The attack did not come straight away. Unlike with their previous encounter with the Parthians, the riders initially kept their distance. Firing blindly into a town was far less likely to hit a Roman than firing into a more densely packed camp. And the town was nominally in Parthian territory, so they presumably had some obligation to minimise civilian casualties.
So they rode in a circle around the town, out of arrow shot, making noise, aiming to disconcert and demoralise. Quintillius kept the whole century standing to for two hours, until it became obvious that there would be no imminent attack. After this, he sent half of the reserve to go and get food, and to rest, though not to sleep.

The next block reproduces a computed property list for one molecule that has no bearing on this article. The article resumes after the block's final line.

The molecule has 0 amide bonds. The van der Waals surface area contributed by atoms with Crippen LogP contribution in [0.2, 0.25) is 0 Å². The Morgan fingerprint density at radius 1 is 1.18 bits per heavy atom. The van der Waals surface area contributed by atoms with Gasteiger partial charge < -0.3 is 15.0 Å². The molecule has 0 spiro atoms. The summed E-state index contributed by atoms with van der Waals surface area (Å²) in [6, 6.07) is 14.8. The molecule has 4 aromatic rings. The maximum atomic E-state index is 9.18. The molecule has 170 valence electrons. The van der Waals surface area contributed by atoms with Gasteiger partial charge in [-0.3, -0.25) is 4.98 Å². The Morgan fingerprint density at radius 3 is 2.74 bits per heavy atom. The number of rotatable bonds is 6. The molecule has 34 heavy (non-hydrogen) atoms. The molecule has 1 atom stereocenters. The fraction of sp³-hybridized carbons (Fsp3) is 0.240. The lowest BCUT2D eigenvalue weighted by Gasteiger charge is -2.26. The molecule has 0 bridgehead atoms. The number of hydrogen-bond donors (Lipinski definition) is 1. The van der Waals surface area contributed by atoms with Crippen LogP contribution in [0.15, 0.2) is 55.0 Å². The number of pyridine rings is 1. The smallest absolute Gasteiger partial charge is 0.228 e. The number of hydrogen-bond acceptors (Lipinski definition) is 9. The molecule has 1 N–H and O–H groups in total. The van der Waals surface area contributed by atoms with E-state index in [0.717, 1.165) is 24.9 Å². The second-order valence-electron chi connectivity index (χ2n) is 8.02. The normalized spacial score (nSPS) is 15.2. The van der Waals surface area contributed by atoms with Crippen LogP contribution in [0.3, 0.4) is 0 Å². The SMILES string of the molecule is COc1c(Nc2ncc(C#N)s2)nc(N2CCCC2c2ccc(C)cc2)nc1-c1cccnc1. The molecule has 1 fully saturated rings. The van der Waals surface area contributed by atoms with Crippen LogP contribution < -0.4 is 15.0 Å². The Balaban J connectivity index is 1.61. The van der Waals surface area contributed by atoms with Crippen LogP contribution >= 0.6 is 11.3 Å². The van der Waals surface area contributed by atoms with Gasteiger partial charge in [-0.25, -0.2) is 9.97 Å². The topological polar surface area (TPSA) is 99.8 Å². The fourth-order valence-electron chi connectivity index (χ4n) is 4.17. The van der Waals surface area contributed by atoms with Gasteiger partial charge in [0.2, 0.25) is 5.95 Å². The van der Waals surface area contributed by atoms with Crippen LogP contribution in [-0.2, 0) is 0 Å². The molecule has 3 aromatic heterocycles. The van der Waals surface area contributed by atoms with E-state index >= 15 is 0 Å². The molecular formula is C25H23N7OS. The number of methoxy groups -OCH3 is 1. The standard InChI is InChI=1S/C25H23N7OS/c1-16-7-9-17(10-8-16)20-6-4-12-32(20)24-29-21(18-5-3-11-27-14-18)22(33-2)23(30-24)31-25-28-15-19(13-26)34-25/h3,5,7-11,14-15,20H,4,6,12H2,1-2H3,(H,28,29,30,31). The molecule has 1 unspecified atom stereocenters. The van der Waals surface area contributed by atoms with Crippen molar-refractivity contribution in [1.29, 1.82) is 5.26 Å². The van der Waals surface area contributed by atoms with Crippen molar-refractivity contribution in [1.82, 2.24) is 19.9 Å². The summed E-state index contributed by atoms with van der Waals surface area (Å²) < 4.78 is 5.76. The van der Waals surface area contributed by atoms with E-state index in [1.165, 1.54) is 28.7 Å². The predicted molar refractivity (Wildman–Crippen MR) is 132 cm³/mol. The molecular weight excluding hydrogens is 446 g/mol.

On one occasion a small group of riders approached the main gate, but were chased away by a few arrows from the towers flanking the gate. Apart from that, there was no action the whole night, and Oclatinius felt that strange mix of anxiety and boredom common while waiting for a dangerous or stressful situation to materialise.
When it was his turn to be rotated out of line, he grabbed some soup from the mess. In contrast to the heat of the day, the nights in this country chilled to the bone, and he was grateful for the warm broth, even with its stodgy consistency and unidentifiable lumps of gristle. As soon as he had finished it and used the latrine, he went to check up on Bricius.